Long-Term Care (LTC) Insurance Planning

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We believe…

  1. Longevity is a real and significant risk to your retirement income
  2. You need assets dedicated to LTC expenses
  3. You should not count on the government

Because…

  1. With longevity, comes increasing chance of LTC need
  2. Your assets may not be sufficient to pay LTC expenses
  3. The government may not be able to help you

Long-term care (LTC) insurance is meant to help cover costs associated with extended health care expenses. If you have a medical emergency, your health insurance covers your treatment. However, if your emergency caused impairment that makes it impossible to perform two out of six activities of daily living (ADLs), you may qualify for benefits if you have an LTC plan. If not, you will “spend down” your personal assets including IRAs, 401(k)s and other assets until you have $2,000 left.

At that point, your state’s Medicaid program may assist. Many times, the spouse that is the caregiver is overwhelmed with a multitude of financial, emotional and physical realities. Do you want to “spend down” your assets to pay for care for your loved one? To preserve assets, we often see that the caregiving spouse will try to perform the care to save money often incurring physical harm to themselves.

Whether you believe it or not, you are funding long-term care. If you don’t have insurance, you are simply counting on the idea that your assets and income will be enough to cover the cost of care. Depending on your situation, this may be the case. However, if you have less than $2 million in assets, your estate could be dramatically impacted. LTC annual costs in a nursing home can exceed $100,000 per year.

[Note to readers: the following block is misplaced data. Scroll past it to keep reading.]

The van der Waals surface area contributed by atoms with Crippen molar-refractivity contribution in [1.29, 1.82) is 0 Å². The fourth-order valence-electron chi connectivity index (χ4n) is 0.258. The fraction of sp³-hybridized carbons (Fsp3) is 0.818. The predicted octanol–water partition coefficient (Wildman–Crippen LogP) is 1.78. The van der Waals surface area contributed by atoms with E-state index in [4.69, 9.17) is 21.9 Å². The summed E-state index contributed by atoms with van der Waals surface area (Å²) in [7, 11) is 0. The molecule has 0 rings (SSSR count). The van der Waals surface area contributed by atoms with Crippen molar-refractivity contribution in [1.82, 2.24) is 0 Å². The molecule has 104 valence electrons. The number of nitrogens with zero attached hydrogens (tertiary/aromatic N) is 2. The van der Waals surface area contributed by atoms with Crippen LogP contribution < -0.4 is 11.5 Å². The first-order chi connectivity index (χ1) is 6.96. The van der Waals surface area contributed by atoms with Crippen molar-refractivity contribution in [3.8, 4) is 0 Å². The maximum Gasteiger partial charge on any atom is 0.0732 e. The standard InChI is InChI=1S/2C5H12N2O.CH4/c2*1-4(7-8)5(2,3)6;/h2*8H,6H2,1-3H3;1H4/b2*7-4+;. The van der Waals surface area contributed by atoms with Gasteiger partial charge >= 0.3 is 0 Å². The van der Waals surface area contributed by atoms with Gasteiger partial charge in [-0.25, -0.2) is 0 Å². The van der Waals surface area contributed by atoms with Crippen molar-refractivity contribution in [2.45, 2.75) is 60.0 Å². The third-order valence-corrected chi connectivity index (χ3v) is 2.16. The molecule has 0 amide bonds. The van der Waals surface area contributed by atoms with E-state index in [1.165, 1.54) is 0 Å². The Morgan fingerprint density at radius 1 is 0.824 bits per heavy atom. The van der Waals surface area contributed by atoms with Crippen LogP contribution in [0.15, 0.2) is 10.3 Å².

After you have exhausted your personal assets through “spending down,” you will then have to begin the process of obtaining Medicaid, which may not offer the flexibility, quality of care, choice of facility, or other options you could control with an appropriate LTC policy. With 1 in 5 Coloradans on Medicaid, some are concerned about the quality of care with increasing costs and demands on the Colorado Medicaid program.

There are new strategies available that may be a good fit for you. Have you heard of asset-based long-term care or hybrid LTC plans? These plans offer guaranteed benefits, no price increases, and they get rid of the “Use it or lose it” risk of traditional plans. If you need benefits, the LTC benefits pay out based on qualification. If you die without taking benefits, a death benefit pays out to your beneficiary. If you cancel the policy, you may receive some or all of your premiums back. Some strategies offer return of premium guarantees in addition to small growth year after year.

The one big advantage traditional LTC plans have is that many qualify for the state partnership plan whereas asset-based LTC does not. In addition to providing the care needed to allow you to maintain the best quality of life possible, LTC insurance may also protect additional assets through a program known as Colorado Partnership for Long-Term Care. It enables Colorado residents who purchase long-term care partnership insurance to have more of their assets protected if they later need the state Medicaid program to help pay for their long-term care. Colorado is using this approach to give its citizens greater control over how they finance their long-term care and to help shore up the public safety net against upcoming demographic pressures.

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